In Colon v. Bet Torah, Inc., the plaintiff was an employee of a subcontractor performing construction work on the defendant’s premises. The plaintiff was purportedly injured when the cover of a grease pit upon which he was walking became dislodged, causing him to fall into the pit. His complaint included allegations of common law negligence and a violation of Labor Law § 200, among others.
The defendant moved for summary judgment as to the plaintiff’s common law negligence and Labor Law § 200 claims. The trial court denied the defendant’s motion. The defendant appealed.
The Appellate Division, Second Department, affirmed. Specifically, the Court found that the defendant had failed to prove that it lacked constructive notice of the defect in the grease pit cover. In this regard, the court noted that the defendant failed submit any evidence regarding when it had last inspected the grease pit cover and also failed to submit any evidence proving that a reasonable inspection would not have revealed a defect in the grease pit cover. As such, the court ruled that the defendant failed to meet its burden in dismissing plaintiff’s common law negligence and Labor Law § 200 claims.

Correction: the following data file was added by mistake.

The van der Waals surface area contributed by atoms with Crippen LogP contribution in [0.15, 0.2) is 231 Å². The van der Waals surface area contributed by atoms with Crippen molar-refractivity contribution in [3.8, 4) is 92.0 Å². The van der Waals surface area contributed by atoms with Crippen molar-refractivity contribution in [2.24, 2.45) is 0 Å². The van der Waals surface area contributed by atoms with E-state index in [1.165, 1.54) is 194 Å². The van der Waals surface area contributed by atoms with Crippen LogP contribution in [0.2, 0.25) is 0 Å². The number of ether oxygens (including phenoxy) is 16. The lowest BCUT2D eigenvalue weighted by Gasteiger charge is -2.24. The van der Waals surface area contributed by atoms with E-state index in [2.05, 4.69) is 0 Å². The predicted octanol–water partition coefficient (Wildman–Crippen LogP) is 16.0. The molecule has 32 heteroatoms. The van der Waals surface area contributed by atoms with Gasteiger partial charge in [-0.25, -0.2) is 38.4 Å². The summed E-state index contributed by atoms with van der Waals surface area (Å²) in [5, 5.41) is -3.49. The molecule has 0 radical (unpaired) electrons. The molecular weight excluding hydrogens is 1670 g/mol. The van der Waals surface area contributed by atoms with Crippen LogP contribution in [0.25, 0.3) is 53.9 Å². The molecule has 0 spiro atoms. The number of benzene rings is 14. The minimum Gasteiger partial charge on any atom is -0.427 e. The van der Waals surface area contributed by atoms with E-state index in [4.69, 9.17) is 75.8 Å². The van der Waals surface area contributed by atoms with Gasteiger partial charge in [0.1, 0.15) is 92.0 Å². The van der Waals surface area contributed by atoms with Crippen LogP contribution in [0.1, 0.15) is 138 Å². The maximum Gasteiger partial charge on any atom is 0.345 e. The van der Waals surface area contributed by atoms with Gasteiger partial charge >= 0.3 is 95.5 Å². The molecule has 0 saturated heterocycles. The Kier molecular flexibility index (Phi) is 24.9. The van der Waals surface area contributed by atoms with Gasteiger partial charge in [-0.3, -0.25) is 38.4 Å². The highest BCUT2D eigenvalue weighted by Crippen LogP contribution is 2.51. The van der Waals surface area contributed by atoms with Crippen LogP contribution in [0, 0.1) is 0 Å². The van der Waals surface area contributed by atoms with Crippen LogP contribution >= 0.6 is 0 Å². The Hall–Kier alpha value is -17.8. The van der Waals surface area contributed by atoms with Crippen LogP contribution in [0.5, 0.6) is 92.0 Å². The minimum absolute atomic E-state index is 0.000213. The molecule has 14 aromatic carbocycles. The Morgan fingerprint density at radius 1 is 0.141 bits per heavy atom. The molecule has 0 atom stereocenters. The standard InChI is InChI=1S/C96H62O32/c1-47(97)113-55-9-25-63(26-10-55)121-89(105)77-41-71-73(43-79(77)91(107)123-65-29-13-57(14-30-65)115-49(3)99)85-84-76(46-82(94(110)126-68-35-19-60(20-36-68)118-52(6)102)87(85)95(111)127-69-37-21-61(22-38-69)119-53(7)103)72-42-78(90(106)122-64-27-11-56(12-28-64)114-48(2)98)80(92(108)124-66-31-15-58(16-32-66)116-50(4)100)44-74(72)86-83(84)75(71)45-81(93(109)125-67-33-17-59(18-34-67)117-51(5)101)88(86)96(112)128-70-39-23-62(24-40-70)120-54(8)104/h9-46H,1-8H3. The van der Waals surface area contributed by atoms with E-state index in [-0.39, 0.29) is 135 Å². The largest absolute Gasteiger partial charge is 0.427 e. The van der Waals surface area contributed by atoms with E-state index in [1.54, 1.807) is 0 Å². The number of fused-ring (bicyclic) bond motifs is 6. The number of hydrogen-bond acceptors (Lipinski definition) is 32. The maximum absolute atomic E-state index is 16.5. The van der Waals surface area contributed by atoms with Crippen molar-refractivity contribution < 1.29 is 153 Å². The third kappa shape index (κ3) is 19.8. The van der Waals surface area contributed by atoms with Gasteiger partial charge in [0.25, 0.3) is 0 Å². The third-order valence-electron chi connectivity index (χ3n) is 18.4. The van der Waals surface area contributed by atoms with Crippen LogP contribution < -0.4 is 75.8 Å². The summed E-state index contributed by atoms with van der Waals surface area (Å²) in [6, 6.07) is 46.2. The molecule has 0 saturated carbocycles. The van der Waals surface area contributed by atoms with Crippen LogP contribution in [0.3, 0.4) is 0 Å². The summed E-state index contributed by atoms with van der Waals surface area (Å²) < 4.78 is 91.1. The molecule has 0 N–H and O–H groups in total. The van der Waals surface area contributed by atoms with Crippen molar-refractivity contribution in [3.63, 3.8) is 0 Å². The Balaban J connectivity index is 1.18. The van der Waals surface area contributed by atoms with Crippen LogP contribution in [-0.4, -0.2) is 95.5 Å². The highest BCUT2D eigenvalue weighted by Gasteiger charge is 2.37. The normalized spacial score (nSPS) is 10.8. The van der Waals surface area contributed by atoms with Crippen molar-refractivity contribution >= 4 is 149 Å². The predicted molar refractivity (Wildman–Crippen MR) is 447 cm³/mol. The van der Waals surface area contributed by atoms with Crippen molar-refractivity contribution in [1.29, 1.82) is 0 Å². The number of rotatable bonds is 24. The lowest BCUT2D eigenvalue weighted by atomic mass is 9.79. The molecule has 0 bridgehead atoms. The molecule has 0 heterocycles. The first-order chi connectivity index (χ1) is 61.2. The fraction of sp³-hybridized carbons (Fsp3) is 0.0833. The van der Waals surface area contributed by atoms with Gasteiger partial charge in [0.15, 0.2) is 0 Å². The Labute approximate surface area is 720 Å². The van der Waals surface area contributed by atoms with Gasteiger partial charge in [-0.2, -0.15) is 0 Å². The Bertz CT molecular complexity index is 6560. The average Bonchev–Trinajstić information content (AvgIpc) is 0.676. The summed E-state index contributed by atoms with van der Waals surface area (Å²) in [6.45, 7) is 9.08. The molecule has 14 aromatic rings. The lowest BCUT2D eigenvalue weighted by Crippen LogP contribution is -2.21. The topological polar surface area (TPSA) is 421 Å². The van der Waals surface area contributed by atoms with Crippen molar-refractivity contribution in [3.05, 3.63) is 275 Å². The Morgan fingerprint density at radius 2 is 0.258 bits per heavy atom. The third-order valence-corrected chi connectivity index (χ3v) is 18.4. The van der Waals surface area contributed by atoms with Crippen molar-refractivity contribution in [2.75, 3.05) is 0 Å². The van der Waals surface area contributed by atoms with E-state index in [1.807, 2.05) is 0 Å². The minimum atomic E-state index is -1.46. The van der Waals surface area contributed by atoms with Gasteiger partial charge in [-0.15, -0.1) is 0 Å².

Thanks to Brad Thelander for his contribution to this post.